Absorption, Metabolism and Excretion
The hepatobiliary system, kidneys, skin and lungs are important for metabolism and excretion. After absorption of any substance (nutrients, drugs or toxins); be it through the digestive tract, skin, lungs, the eye, mammary gland or uterus, it is distributed via the bloodstream to reactive sites. By metabolism, the body process absorbed substances. In some cases, detoxification can produce substances more toxic than the initial compound. The liver receives the portal circulation, and is most commonly involved in detoxification. The kidneys are responsible for excreting metabolites not used by the body. Knowledge of these processes and the ways it can vary is important to evaluate treatment of patients.
The purpose of this topic is to practically illustrate the structures, organs and glands of the gastro-intestinal tract. The secretory units which were covered with glandular epithelia, should be reviewed for the salivary glands.
The digestive system can be divided into several parts:
- Upper Digestive Tract (oral cavity, oesophagus and stomach).
- Histology of the structures found in and around the mouth, the oesophagus and stomach.
- Lower Digestive Tract (duodenum to anus).
- Most digestion and absorption takes place from the duodenum to the ileum. The colon and lower is involved with water balance and excretion.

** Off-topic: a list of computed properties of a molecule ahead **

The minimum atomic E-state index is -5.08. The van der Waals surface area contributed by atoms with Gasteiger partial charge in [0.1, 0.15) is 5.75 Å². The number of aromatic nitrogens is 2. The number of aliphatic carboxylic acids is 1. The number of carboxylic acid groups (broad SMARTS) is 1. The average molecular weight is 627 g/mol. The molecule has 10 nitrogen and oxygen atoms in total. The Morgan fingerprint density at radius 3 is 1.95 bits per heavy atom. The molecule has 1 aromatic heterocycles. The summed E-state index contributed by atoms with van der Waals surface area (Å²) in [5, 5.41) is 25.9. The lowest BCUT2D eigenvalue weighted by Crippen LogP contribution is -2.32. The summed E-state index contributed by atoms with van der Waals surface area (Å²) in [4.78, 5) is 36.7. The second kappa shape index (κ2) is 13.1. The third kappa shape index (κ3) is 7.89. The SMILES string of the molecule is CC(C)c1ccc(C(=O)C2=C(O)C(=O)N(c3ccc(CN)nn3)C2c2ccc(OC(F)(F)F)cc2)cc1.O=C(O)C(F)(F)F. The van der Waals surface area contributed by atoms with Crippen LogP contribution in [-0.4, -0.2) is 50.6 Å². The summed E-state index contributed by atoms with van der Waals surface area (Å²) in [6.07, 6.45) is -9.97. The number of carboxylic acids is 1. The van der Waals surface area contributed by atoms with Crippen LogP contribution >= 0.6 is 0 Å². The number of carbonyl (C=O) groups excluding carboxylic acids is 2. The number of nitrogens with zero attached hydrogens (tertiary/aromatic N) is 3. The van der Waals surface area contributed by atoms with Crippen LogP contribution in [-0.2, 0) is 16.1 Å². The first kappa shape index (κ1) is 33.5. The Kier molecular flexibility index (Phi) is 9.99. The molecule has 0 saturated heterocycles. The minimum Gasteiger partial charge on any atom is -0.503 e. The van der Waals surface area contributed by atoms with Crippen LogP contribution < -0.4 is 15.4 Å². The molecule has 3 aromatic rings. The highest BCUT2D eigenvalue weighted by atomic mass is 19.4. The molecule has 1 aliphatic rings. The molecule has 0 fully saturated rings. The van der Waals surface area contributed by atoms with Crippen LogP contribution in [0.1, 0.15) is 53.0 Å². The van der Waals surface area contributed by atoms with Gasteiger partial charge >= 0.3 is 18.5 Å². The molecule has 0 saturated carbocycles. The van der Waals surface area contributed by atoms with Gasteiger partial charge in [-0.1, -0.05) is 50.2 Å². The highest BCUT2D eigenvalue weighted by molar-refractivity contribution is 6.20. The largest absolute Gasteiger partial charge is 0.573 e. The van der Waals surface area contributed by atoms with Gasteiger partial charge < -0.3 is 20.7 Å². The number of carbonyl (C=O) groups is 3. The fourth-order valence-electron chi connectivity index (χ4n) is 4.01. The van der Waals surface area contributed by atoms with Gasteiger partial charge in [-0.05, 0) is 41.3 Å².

- Accessory organs.
- Those organs whose primary function related to the digestive system. These include the liver, gall bladder and pancreas.
You should be able to:
Digestive system in general
- Describe the generic components, organisation and functions common to most of the digestive tract.
- Describe how the basic organisation of the digestive tract is modified along its course.
- Relate the structure to the function of each section of the digestive tract.
- Describe the morphology and histology of each component of the digestive tract.
- Describe functional variations related to differing functions.
- Relate the morphology with the function of each component of the digestive tract.
- Describe the appearance, organisation and functions of the epithelial cells throughout the digestive system.
- Discuss the distribution of lymphoid tissue in the digestive system.
- Identify and describe the cells found in the various areas of the digestive tract.
- Describe the specialised functions of cells found in the various areas of the digestive tract.
- Identify and describe the intrinsic glands of the digestive tract.
- Describe the surface topology of the mucosa of the digestive tract.
- Identify the layers of the digestive tract and compare cross and longitudinal appearance.
- Define the cellular composition of the mucosal layers and their function.
- Describe changes in layers in the transitional areas of the digestive tract.
Upper digestive tract
- Describe the characteristics of the lip.
- Name and identify the papillae on the tongue.
- Name, identify and compare the salivary glands.
- Identify and describe the structure and function of the salivary glands.